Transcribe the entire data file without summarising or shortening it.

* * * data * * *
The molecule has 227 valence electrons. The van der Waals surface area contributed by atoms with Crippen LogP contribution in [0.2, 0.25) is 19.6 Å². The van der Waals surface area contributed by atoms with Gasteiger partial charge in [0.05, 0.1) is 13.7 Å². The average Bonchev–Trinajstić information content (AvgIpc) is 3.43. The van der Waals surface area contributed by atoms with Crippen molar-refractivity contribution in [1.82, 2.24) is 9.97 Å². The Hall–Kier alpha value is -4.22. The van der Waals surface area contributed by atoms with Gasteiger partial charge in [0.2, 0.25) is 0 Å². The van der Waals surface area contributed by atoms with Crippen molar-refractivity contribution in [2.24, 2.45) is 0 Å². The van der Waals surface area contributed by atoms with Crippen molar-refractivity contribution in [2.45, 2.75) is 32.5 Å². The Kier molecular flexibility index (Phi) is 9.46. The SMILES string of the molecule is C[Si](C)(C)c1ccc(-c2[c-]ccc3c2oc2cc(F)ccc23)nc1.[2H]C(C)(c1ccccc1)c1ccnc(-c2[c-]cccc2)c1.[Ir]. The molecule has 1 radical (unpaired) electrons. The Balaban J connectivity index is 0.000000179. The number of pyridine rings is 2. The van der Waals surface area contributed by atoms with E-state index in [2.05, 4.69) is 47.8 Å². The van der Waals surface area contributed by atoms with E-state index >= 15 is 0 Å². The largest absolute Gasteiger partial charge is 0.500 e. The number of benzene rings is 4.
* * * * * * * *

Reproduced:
The molecule has 227 valence electrons. The van der Waals surface area contributed by atoms with Crippen LogP contribution in [0.2, 0.25) is 19.6 Å². The van der Waals surface area contributed by atoms with Gasteiger partial charge in [0.05, 0.1) is 13.7 Å². The average Bonchev–Trinajstić information content (AvgIpc) is 3.43. The van der Waals surface area contributed by atoms with Crippen molar-refractivity contribution in [1.82, 2.24) is 9.97 Å². The Hall–Kier alpha value is -4.22. The van der Waals surface area contributed by atoms with Gasteiger partial charge in [0.2, 0.25) is 0 Å². The van der Waals surface area contributed by atoms with Crippen molar-refractivity contribution in [2.24, 2.45) is 0 Å². The van der Waals surface area contributed by atoms with Crippen molar-refractivity contribution in [2.45, 2.75) is 32.5 Å². The Kier molecular flexibility index (Phi) is 9.46. The SMILES string of the molecule is C[Si](C)(C)c1ccc(-c2[c-]ccc3c2oc2cc(F)ccc23)nc1.[2H]C(C)(c1ccccc1)c1ccnc(-c2[c-]cccc2)c1.[Ir]. The molecule has 1 radical (unpaired) electrons. The Balaban J connectivity index is 0.000000179. The number of pyridine rings is 2. The van der Waals surface area contributed by atoms with E-state index in [2.05, 4.69) is 47.8 Å². The van der Waals surface area contributed by atoms with E-state index >= 15 is 0 Å². The largest absolute Gasteiger partial charge is 0.500 e. The number of benzene rings is 4.